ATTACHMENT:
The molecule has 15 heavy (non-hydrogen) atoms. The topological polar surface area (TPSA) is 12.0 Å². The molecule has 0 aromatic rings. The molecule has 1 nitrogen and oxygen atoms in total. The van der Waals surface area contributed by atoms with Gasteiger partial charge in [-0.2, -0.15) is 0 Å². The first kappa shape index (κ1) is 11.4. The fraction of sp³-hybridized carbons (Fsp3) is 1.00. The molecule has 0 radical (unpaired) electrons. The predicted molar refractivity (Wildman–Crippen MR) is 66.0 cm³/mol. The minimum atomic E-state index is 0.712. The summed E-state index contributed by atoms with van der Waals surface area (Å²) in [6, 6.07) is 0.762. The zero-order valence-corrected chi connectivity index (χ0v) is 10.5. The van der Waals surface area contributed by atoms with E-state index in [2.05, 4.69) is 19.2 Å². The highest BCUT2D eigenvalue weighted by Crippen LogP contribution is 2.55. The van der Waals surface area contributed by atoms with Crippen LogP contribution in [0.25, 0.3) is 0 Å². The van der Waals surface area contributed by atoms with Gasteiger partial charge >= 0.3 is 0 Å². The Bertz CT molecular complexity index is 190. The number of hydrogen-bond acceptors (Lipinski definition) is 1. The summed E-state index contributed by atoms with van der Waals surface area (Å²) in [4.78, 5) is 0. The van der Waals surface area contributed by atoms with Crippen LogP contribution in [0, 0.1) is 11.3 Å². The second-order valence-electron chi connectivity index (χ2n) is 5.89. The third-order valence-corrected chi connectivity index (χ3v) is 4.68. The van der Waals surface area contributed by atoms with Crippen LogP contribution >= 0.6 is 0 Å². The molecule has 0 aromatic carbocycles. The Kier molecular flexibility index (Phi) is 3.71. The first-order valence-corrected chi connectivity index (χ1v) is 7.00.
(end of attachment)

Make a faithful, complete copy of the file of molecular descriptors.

The molecule has 15 heavy (non-hydrogen) atoms. The topological polar surface area (TPSA) is 12.0 Å². The molecule has 0 aromatic rings. The molecule has 1 nitrogen and oxygen atoms in total. The van der Waals surface area contributed by atoms with Gasteiger partial charge in [-0.2, -0.15) is 0 Å². The first kappa shape index (κ1) is 11.4. The fraction of sp³-hybridized carbons (Fsp3) is 1.00. The molecule has 0 radical (unpaired) electrons. The predicted molar refractivity (Wildman–Crippen MR) is 66.0 cm³/mol. The minimum atomic E-state index is 0.712. The summed E-state index contributed by atoms with van der Waals surface area (Å²) in [6, 6.07) is 0.762. The zero-order valence-corrected chi connectivity index (χ0v) is 10.5. The van der Waals surface area contributed by atoms with E-state index in [2.05, 4.69) is 19.2 Å². The highest BCUT2D eigenvalue weighted by Crippen LogP contribution is 2.55. The van der Waals surface area contributed by atoms with Crippen LogP contribution in [0.25, 0.3) is 0 Å². The van der Waals surface area contributed by atoms with Gasteiger partial charge >= 0.3 is 0 Å². The Bertz CT molecular complexity index is 190. The number of hydrogen-bond acceptors (Lipinski definition) is 1. The summed E-state index contributed by atoms with van der Waals surface area (Å²) in [4.78, 5) is 0. The van der Waals surface area contributed by atoms with Crippen LogP contribution in [0, 0.1) is 11.3 Å². The second-order valence-electron chi connectivity index (χ2n) is 5.89. The third-order valence-corrected chi connectivity index (χ3v) is 4.68. The van der Waals surface area contributed by atoms with Crippen LogP contribution >= 0.6 is 0 Å². The molecule has 0 aromatic carbocycles. The Kier molecular flexibility index (Phi) is 3.71. The first-order valence-corrected chi connectivity index (χ1v) is 7.00.